Nutritional deficiencies in patients receiving cancer chemotherapy

Postgrad Med. 1990 Jan;87(1):163-7, 170. doi: 10.1080/00325481.1990.11704531.

Abstract

Cancer often causes malnutrition and specific vitamin and protein deficiencies. Chemotherapy also causes deficiencies by promoting anorexia, stomatitis, and alimentary tract disturbances. Antimetabolite drugs in particular inhibit synthesis of essential vitamins, purines, and pyrimidines. Because vitamin levels in the blood are often nondiagnostic, nutritional deficiency is identified almost exclusively on the basis of clinical signs and symptoms and the patient's response to therapy. Signs and symptoms of cachexia and hypoalbuminemia are common in patients with advanced cancer. Deficiencies of vitamins B1, B2, and K and of niacin, folic acid, and thymine also may result from chemotherapy. Nutritional deficiencies are chemically correctable; however, the tumor must be eradicated to relieve cachexia.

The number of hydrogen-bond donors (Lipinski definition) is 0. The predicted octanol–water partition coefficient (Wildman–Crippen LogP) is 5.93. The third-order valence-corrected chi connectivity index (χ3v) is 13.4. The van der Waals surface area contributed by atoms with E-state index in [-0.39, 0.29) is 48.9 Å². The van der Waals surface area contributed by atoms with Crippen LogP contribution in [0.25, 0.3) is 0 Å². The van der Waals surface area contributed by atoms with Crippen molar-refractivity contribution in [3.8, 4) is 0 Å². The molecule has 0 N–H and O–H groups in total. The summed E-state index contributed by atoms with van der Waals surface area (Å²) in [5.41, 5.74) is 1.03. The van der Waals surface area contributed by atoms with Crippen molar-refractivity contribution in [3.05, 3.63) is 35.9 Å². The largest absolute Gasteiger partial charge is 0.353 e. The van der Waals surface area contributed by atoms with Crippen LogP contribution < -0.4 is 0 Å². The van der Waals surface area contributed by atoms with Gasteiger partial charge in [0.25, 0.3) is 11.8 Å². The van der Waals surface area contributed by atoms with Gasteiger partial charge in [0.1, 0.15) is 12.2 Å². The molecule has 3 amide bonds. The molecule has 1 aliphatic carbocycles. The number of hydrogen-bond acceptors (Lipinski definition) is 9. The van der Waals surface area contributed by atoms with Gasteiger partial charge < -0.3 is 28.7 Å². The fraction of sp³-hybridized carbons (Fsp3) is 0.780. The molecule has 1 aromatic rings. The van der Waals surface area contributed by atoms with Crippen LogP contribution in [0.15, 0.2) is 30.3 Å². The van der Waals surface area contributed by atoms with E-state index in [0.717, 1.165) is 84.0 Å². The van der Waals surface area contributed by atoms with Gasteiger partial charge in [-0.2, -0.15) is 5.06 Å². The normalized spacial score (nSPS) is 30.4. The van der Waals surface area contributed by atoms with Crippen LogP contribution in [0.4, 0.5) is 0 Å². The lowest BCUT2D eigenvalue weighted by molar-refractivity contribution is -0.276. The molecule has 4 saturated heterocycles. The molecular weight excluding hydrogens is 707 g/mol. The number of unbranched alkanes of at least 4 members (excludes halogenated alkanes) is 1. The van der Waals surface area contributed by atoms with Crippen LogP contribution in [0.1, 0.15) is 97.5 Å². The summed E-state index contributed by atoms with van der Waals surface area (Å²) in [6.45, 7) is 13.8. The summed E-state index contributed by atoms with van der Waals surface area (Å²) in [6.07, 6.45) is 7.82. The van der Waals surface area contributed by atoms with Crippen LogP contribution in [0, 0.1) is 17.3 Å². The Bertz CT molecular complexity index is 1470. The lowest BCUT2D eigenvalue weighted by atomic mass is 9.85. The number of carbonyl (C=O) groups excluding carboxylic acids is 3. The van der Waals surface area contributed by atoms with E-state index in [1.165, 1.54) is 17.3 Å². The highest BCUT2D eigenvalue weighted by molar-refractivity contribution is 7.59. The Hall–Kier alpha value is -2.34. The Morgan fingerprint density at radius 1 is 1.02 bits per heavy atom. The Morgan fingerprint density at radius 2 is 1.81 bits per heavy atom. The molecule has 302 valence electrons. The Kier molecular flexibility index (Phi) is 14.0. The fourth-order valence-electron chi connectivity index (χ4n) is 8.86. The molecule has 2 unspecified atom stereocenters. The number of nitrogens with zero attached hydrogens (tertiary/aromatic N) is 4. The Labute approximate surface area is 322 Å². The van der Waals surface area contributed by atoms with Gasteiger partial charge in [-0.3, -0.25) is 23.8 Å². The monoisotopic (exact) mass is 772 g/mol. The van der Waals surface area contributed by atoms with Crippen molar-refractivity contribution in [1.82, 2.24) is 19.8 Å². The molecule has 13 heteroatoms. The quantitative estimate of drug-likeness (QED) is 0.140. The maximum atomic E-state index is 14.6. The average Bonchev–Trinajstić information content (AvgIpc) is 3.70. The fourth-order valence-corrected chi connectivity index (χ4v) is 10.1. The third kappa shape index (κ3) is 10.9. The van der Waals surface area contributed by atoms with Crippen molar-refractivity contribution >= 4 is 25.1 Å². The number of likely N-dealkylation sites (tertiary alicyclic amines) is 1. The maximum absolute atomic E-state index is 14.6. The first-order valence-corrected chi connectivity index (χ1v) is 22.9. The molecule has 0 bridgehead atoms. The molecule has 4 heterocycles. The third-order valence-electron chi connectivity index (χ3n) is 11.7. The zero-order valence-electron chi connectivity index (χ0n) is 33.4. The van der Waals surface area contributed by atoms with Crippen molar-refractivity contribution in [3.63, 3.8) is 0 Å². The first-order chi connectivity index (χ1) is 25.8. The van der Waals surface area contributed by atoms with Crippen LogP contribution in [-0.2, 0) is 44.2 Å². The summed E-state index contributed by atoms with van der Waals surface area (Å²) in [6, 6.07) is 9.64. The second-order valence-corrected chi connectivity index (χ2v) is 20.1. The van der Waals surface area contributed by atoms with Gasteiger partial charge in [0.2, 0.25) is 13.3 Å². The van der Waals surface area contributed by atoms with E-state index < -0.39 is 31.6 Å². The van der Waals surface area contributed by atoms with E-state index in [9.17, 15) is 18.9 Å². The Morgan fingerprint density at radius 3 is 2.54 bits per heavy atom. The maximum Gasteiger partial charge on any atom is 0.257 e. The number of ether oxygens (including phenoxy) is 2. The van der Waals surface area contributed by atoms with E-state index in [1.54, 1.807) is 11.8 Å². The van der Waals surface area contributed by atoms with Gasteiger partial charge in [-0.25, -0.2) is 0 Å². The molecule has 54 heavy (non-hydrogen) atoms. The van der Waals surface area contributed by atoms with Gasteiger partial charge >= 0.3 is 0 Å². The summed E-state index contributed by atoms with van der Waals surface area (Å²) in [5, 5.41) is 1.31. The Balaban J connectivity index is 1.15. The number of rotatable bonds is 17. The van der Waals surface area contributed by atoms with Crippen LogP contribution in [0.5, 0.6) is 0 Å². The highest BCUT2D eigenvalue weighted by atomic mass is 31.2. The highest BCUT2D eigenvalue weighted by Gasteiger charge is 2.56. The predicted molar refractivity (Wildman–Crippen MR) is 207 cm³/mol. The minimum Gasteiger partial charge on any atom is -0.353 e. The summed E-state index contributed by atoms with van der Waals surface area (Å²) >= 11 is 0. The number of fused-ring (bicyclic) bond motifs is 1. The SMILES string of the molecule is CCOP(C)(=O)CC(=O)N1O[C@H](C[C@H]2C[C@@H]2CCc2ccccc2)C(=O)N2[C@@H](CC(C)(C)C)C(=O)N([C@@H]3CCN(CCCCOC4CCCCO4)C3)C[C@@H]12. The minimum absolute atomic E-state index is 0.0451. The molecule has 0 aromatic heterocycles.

MeSH terms

  • Antineoplastic Agents / adverse effects*
  • Cachexia / etiology
  • Folic Acid Deficiency / blood
  • Folic Acid Deficiency / etiology
  • Humans
  • Hypoproteinemia / etiology
  • Methotrexate / adverse effects
  • Neoplasms / blood
  • Neoplasms / complications*
  • Neoplasms / drug therapy
  • Niacin / deficiency
  • Nutrition Disorders / blood
  • Nutrition Disorders / etiology*
  • Nutritional Status* / drug effects
  • Pellagra / blood
  • Pellagra / etiology
  • Riboflavin Deficiency / etiology
  • Riboflavin Deficiency / therapy
  • Thymine / metabolism
  • Vitamin B Deficiency / etiology
  • Vitamin B Deficiency / therapy
  • Vitamin K Deficiency / etiology
  • Vitamin K Deficiency / therapy

Substances

  • Antineoplastic Agents
  • Niacin
  • Thymine
  • Methotrexate